Palintest offers three iron tests: a low range (0–1 mg/L), medium range (0–5 mg/L) and high range (0–10 mg/L). These three iron tests rely on different chemical methods. Iron is present in water samples in several different forms, and the methods detect different fractions of the dissolved iron. The application of these methods varies based on the fractions of dissolved iron and range they measure. Our brand new multiparameter photometer, Lumiso Expert, offers all three iron testing ranges, plus over 70 other water quality tests all on one instrument to suit testing in a variety of water management and industrial applications.
Why is it Important to Monitor Iron in Water?
Iron occurs widely in nature and is found in many natural and treated waters. It is present in both domestic and industrial water supplies. Iron presence in water is undesired as it affects the taste of beverages and causes unsightly staining of laundered clothes, plumbing fittings and swimming pool surfaces. The formation of insoluble iron deposits causes issues in many industrial and agricultural water applications, such as drip feed irrigation. In industry, iron salts occur through corrosion of plant and equipment, and from industrial processes.
Iron is therefore an important test for monitoring natural and drinking waters, for corrosion control in industry and for checking of effluents and wastewaters. To find out more about where iron needs to be monitored and recommended guidelines visit our iron parameter page.
Lumiso Expert is the ideal solution for water quality testing in these applications, offering all three iron tests as well as over 70 other tests for chemical parameters including ammonia, disinfectants such as chlorine or chlorine dioxide, or other raw water parameters such as manganese. To view the whole Lumiso Expert test list, download the Lumiso Brochure here.
What Form does Iron Take in Water?
Iron may be present in solution in both ferrous (Fe2+) and ferric (Fe3+) forms, as free iron and as weakly or strongly complexed iron. Chemicals such as EDTA (used in pool winterising treatment) and Calgon (a water softener) rapidly react with iron forming strong complexes. Iron may also be present in colloidal and particulate form.
What is the Difference Between the Palintest Iron Testing Methods?
The table below shows the differences between the three Palintest Iron tests:
Palintest Iron LR
0 to 1 mg/L Fe
A decomplexing/ reducing agent breaks down weakly complexed forms of iron and converts ferric iron to ferrous iron. The ferrous iron reacts with PPST to form a pink colour.
Palintest Iron MR
0 to 5 mg/L Fe
A strong decomplexing/ reducing agent, dithionite, breaks down complexed iron and reduced it to the ferrous iron form. This reacts with 1,10-phenanthroline to from an orange-coloured species.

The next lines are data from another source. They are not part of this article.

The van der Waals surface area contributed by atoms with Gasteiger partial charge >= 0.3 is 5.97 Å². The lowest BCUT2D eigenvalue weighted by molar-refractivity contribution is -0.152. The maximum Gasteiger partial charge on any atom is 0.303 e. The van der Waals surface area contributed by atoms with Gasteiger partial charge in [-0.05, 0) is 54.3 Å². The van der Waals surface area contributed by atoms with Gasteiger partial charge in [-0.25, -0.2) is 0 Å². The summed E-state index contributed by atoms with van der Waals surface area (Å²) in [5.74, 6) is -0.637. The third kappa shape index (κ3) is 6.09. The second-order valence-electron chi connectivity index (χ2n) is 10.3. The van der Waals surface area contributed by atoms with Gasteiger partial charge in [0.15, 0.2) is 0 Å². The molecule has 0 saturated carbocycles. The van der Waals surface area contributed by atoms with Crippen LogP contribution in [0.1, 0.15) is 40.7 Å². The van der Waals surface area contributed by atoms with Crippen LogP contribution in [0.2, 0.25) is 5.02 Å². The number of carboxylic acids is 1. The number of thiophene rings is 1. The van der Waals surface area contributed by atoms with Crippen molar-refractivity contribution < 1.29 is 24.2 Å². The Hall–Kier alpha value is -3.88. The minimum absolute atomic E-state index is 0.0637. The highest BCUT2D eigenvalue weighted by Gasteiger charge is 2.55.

Palintest Iron HR
0 to 10 mg/L Fe
Thioglycollate breaks down weakly complexed forms of iron and reduced ferric iron to ferrous iron. This, together with any ferrous iron present in the sample, reacts with excess thioglycolate to produce a pink colour.
Palintest Iron MR Test
The Palintest Iron MR test uses a powerful decomplexing agent, and this test can release iron from EDTA and other water treatment chemicals such as Calgon. It will also dissolve and quantify fine particulate iron. The test result may be treated as total iron. The chemistry of the Palintest Iron MR test has good specificity with few interferences. All these considerations make it a particularly useful test for industrial water applications and corrosion monitoring. When performing this test using the Lumiso Expert, accurate and reliable results are guaranteed not only thorough the reagent chemistry, but also as the instrument utilises the Lumiso optical engine. The optical chamber design features compression rubber which allows for differences in glass diameter and works to centre the test tube to the incident light beam shining through the sample to ensure the most accurate results.
Palintest Iron LR and HR Tests
The Palintest Iron LR and HR tests determine free iron and weakly complexed iron. The tests are normally complete within one minute, and therefore provide useful instant information on free soluble iron, for example in swimming pools.
Complexing agents such as Calgon will delay the response of the test. Continuing colour development after one minute indicates the presence of strongly bound iron complexes in the water. If the tests are allowed to stand for longer, until the colour development is complete, more strongly bound complexed iron will be included in the measurement. This could take up to 20 minutes. A second reading after a 20-minute standing period can offer useful information on the presence of strongly bound iron species in the sample.
Although the chemistry of the iron tests can be complex, the testing procedure is made quick and simple using the Lumiso Expert. This instrument includes multilingual on-screen instructions for all tests. These instructions are fully illustrated and can be easily referenced when performing a new test to ensure the testing procedure is simple to follow and can be carried out quickly.
For more information on our new Lumiso Expert photometer and the suite of water quality tests offered, contact the team by clicking here.